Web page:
Moncton Market

Spring has been exceptionally slow coming around these parts this year; we had a snowstorm last Friday, and the forecast is for more snow this coming Friday. Daytime temperatures have been just above freezing, while at night it has been dipping just below zero, so our snowbanks aren’t melting back very quickly. And it’s only a few days until the beginning of April!


A handicraft booth set up outside the Moncton Market building; there are many tables outdoors when the weather is nice.

Despite the weather, it’s technically spring, and spring to me means the start of the farmers’ market season. Technically it’s a little early for that; we’re not getting fresh produce for a little while yet, unless it’s from greenhouses. And yet I find myself thinking about all the great markets I’ve been to, and yearning for a chance to visit them again.


The main hall (Con Simon Memorial Hall) on an unseasonably-cool summer day.

One of my favourite markets to visit while on vacation is the Moncton Market in Moncton, New Brunswick. We seem to end up there on at least one weekend every time we visit the city. It’s not specifically a farmers’ market, although it does have a large selection of fresh local produce (when in season), as well as deli and butcher booths. There is also a food court and a huge number of handicrafts for sale.


Main hall.

The Moncton Market runs all year long, and actually is set up in its own proprietary building that was built in 1995 (although this market has existed, in one form or another, since the late 1800’s). Saturday is market day, but the food court is open all week long for lunch. Due to its downtown location and proximity to office buildings, particularly government offices, there is a brisk lunch business.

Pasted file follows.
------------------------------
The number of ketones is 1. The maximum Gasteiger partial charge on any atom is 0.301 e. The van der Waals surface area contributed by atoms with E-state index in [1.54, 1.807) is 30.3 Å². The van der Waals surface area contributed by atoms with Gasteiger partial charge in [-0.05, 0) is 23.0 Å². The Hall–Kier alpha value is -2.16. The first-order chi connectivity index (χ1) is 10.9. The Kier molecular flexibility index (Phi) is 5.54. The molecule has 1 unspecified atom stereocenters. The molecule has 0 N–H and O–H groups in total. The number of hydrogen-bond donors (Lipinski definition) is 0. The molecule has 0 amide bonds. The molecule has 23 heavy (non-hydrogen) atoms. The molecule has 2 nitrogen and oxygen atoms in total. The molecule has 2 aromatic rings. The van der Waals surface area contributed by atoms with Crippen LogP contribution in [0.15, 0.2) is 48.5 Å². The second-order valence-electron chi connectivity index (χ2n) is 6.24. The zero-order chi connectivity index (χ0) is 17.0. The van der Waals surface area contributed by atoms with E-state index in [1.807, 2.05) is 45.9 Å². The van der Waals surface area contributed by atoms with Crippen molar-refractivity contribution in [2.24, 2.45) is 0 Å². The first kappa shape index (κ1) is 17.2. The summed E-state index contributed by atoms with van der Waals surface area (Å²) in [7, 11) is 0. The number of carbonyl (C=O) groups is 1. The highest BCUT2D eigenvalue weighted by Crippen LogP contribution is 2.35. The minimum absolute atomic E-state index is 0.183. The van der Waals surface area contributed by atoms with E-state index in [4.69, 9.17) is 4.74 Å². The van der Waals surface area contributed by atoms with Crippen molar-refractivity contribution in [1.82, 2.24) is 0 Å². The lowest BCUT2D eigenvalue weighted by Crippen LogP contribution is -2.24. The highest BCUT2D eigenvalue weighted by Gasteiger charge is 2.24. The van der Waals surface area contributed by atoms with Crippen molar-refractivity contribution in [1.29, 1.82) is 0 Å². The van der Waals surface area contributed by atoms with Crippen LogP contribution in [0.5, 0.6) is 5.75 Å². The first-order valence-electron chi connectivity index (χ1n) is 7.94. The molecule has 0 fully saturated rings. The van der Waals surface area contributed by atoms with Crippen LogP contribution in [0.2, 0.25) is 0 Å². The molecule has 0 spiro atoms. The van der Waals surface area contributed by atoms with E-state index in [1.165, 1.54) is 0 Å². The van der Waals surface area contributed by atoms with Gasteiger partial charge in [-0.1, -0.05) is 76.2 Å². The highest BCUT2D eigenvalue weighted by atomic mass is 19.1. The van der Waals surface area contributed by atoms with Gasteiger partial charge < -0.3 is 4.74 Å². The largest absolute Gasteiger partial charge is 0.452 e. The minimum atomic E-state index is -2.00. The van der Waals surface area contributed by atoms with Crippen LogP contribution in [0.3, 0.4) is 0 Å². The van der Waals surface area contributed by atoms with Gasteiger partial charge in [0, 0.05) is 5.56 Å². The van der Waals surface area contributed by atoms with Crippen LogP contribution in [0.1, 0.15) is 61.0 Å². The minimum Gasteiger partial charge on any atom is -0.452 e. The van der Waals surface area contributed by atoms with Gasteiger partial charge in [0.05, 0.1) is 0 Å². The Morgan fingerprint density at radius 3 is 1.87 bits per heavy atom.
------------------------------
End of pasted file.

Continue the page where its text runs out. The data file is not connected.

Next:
Main hall.

In addition to the main hall, there is a second, later-built hall (Festival Place) and a bay area, all of which are packed with vendors and customers on market day. Festival Place is sometimes rented out for other events on non-market days. There is also a culinary center on the premises, although I’ve never seen it in use. Every time I’ve been there, it has been used as a seating area for the food court.


Accordion player in the main hall.


Maple syrup and maple candy are pretty much prerequisites for any Canadian market.

There is often live entertainment throughout the market. There may be a single busker in the main hall, a duo in the secondary hall, and an entire ensemble on the stage outside — so there’s always entertainment. Thing 2 could happily spend her entire trip to the market sucking on a maple lollipop while she watches the performers. Thing 1, on the other hand, would rather hunt down a gourmet cupcake seller. Me, I’m on the lookout for fresh, local food to bring home for dinner.

Of course, part of the fun is to pick up some breakfast or lunch at the market while you are there. I am partial to the fresh-cooked crepes and waffles; the lineup is always long, but the food is cooked fresh to order, and the delicious portions are substantial.


Fruit-covered crepe drizzled with chocolate hazelnut butter, raspberry syrup, and whipped cream. Photo by my mother.


Classic crepe with banana, chocolate hazelnut butter, and whipped cream.


Waffle with berries, apples with cinnamon-sugar, and whipped cream.

Around here, the winter (indoor) version of the Lansdowne Park Ottawa Farmers’ Market runs on Sundays from January 8th to April 30, from 10:00am to 3:00pm, in the Aberdeen Pavilion. There’s nothing specifically stated on their website, but the outdoor summer market usually starts sometime in May. The Cumberland Farmers’ Market has their Spring Market on Saturday April 8th from 9:00am to 3:00, but their main season doesn’t start until mid-June.

I can’t wait for summer market season to start again. Come on, Ottawa… Thaw!

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